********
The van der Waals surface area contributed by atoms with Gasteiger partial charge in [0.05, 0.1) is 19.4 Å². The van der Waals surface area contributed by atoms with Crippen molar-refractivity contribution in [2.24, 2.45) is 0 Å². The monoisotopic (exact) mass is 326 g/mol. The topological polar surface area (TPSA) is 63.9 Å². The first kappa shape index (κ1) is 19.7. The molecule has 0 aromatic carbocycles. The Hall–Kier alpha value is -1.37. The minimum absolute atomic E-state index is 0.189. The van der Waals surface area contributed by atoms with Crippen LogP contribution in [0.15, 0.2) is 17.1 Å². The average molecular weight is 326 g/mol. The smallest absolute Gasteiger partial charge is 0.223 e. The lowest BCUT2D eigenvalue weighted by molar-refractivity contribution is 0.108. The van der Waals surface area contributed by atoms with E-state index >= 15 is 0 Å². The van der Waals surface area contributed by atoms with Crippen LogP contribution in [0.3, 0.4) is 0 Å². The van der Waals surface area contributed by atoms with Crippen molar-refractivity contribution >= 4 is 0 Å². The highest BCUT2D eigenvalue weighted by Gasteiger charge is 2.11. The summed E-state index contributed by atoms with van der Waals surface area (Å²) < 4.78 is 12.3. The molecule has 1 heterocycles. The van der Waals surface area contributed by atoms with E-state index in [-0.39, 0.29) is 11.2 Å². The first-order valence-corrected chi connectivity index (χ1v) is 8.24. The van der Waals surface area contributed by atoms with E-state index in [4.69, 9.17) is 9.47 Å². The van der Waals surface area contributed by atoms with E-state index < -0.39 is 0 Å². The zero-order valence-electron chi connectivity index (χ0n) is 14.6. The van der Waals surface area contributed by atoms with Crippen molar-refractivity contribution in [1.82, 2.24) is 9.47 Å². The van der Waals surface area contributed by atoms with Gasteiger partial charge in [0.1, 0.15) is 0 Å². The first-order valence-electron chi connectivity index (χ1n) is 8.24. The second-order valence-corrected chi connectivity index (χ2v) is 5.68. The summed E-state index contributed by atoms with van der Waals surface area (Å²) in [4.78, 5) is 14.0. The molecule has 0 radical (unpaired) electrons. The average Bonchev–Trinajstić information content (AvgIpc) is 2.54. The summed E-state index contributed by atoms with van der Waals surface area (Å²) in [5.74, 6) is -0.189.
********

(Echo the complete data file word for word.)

The van der Waals surface area contributed by atoms with Gasteiger partial charge in [0.05, 0.1) is 19.4 Å². The van der Waals surface area contributed by atoms with Crippen molar-refractivity contribution in [2.24, 2.45) is 0 Å². The monoisotopic (exact) mass is 326 g/mol. The topological polar surface area (TPSA) is 63.9 Å². The first kappa shape index (κ1) is 19.7. The molecule has 0 aromatic carbocycles. The Hall–Kier alpha value is -1.37. The minimum absolute atomic E-state index is 0.189. The van der Waals surface area contributed by atoms with Crippen LogP contribution in [0.15, 0.2) is 17.1 Å². The average molecular weight is 326 g/mol. The smallest absolute Gasteiger partial charge is 0.223 e. The lowest BCUT2D eigenvalue weighted by molar-refractivity contribution is 0.108. The van der Waals surface area contributed by atoms with E-state index >= 15 is 0 Å². The van der Waals surface area contributed by atoms with Crippen LogP contribution in [0.3, 0.4) is 0 Å². The van der Waals surface area contributed by atoms with Crippen molar-refractivity contribution >= 4 is 0 Å². The highest BCUT2D eigenvalue weighted by Gasteiger charge is 2.11. The summed E-state index contributed by atoms with van der Waals surface area (Å²) < 4.78 is 12.3. The molecule has 1 heterocycles. The van der Waals surface area contributed by atoms with E-state index in [-0.39, 0.29) is 11.2 Å². The first-order valence-corrected chi connectivity index (χ1v) is 8.24. The van der Waals surface area contributed by atoms with E-state index in [4.69, 9.17) is 9.47 Å². The van der Waals surface area contributed by atoms with E-state index < -0.39 is 0 Å². The zero-order valence-electron chi connectivity index (χ0n) is 14.6. The van der Waals surface area contributed by atoms with Crippen molar-refractivity contribution in [1.82, 2.24) is 9.47 Å². The van der Waals surface area contributed by atoms with Gasteiger partial charge in [0.1, 0.15) is 0 Å². The first-order valence-electron chi connectivity index (χ1n) is 8.24. The second-order valence-corrected chi connectivity index (χ2v) is 5.68. The summed E-state index contributed by atoms with van der Waals surface area (Å²) in [4.78, 5) is 14.0. The molecule has 0 radical (unpaired) electrons. The average Bonchev–Trinajstić information content (AvgIpc) is 2.54. The summed E-state index contributed by atoms with van der Waals surface area (Å²) in [5.74, 6) is -0.189.